Is It Any Good?

Our review:
Parents say (3 ):
Kids say (8 ):

This type of gameplay has advantages and disadvantages. While it is commendable that the game stresses how actions and decisions have consequences, there is no real guidance -- it is equally possible to play a "light" or "dark" character. Parents may wish to be active participants if they let their children play this game, stepping in to discuss decisions and the implications. The game has a considerable amount of non-violent resolutions and puzzle-based challenges to test the player's skill, but there are still plenty of combat sequences. For the most part they are not overtly gory, but there is some blood.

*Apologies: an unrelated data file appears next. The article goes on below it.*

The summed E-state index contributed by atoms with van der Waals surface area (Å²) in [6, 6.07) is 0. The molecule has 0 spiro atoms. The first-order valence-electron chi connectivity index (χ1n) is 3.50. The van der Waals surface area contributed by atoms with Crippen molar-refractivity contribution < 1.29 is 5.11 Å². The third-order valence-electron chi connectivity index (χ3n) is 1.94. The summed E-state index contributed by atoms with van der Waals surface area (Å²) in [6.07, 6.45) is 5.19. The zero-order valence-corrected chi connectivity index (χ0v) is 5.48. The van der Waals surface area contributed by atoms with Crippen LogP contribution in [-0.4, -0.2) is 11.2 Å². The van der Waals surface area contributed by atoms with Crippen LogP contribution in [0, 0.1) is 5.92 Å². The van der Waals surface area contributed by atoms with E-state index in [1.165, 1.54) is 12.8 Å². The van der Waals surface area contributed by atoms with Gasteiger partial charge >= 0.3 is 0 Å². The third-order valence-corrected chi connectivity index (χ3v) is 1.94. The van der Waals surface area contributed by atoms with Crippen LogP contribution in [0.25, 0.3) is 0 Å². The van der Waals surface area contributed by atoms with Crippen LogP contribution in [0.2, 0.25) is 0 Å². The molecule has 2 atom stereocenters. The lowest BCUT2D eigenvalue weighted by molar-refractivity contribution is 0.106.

Some parts of the plot are rather mature for young players. In one scenario, you can gamble for a woman's freedom. If you win and set her free, you gain light side points; on the dark side, you can keep her as a slave, later extorting money from her. Alcohol and gambling are mentioned. Finally, on a technical level, the game can be buggy, locking up on occasion.

Game Details

  • Platform: Xbox
  • Available online?: Not available online
  • Publisher: LucasArts
  • Release date: December 7, 2004
  • Genre: Role-Playing
  • ESRB rating: T
  • Last updated: November 4, 2015